Florida atheists despise the “under God” portion of the Pledge of Allegiance, and they want to make sure that students know they don’t have to say it. The Central Florida Freethought Community, in conjunction with American Atheists, sent a letter to Florida school districts this month informing them of their responsibilities under current state law.
“We will, after the start of the 2016-2017 school year, request a copy of your district’s student handbook(s) to verify compliance with Florida’s law requiring your district to notify students of their rights under the Constitution,” says the letter.
This clause was part of a school choice passed into law at the beginning of this year. Now atheists want to make sure that students know they don’t have to stand up and say the Pledge of Allegiance in class. They are telling schools that they must instruct their staff “that under no circumstances should they attempt to persuade students to refrain from exercising their right to nonparticipation, question students about their nonparticipation, or characterize opting out as misconduct or unpatriotic.”
So that’s happening. And that’s fine. If that’s the law, then that’s the law. And if you believe in freedom of speech, then a student should have the right to opt out of the Pledge if they so choose.
But let’s dig a little deeper. Why do atheists and liberals suddenly despise these symbols of patriotism? They call them devices of indoctrination and they say it makes non-believers feel unwelcome. Some have even said it is offensive to immigrants and makes them feel excluded. You can assign for yourself the importance of these concerns.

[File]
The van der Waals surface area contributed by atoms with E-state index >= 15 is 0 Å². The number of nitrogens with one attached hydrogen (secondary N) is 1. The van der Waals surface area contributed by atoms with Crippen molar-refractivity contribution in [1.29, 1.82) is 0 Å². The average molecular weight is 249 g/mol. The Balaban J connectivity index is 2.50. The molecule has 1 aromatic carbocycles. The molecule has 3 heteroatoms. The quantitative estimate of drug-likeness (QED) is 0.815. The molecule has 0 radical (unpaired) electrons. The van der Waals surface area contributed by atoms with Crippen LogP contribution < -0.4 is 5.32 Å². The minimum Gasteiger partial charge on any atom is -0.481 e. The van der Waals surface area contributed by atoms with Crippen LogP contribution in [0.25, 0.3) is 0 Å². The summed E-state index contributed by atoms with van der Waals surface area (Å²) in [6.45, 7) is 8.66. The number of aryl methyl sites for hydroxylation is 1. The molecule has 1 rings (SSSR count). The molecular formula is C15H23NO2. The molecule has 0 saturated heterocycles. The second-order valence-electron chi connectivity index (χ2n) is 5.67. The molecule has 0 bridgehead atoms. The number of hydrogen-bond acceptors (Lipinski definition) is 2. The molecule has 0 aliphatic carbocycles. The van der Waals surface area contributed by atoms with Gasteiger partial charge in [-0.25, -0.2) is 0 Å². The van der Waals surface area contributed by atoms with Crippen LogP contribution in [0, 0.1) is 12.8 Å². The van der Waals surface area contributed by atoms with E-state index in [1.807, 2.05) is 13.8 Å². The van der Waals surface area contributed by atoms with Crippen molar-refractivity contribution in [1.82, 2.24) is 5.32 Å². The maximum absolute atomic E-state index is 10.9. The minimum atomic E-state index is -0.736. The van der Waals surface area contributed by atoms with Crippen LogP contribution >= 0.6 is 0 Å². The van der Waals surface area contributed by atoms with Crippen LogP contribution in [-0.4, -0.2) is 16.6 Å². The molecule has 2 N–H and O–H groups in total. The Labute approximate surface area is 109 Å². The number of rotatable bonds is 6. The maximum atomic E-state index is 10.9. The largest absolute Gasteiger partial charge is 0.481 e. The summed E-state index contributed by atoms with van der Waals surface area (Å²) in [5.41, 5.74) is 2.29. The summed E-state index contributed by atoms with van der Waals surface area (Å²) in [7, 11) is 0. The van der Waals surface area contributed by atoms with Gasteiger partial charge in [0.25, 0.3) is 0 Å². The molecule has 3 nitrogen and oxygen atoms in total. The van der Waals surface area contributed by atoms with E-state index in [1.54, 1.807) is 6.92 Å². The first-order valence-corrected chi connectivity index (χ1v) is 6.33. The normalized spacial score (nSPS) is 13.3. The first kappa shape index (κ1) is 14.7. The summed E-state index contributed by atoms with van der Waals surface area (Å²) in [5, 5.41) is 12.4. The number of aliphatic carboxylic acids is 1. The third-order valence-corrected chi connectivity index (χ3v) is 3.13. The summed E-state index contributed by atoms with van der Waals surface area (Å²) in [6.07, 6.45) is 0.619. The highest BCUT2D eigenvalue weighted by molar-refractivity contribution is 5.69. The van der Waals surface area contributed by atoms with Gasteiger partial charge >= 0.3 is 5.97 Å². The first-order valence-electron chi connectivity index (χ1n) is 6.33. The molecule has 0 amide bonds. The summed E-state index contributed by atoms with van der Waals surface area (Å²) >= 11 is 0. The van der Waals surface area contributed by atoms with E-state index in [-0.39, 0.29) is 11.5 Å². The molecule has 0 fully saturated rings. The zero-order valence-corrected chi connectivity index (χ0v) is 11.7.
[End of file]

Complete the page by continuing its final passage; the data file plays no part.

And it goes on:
Here’s what they don’t get. These small acts of patriotism are important to a country with a national identity. Too much indoctrination can be a bad thing – look no further than North Korea. But it’s no better to throw all of it in the garbage. One of the reasons America is so great is that we grow up believing that America is so great. We want to keep the ball rolling. We want to make sure the future is as bright as the past. Brighter! Would we feel the same way if we grew up associating no more passion with the term “United States” than we do “North America”?
The United States isn’t above criticism, but we’re making a big mistake by turning our backs on national unity. We’re making a big mistake if we’re going to stop teaching our children how lucky they are to be living in such a wonderful country, and we’re making a big mistake if we don’t imbue them with a sense of responsibility to keep that greatness going.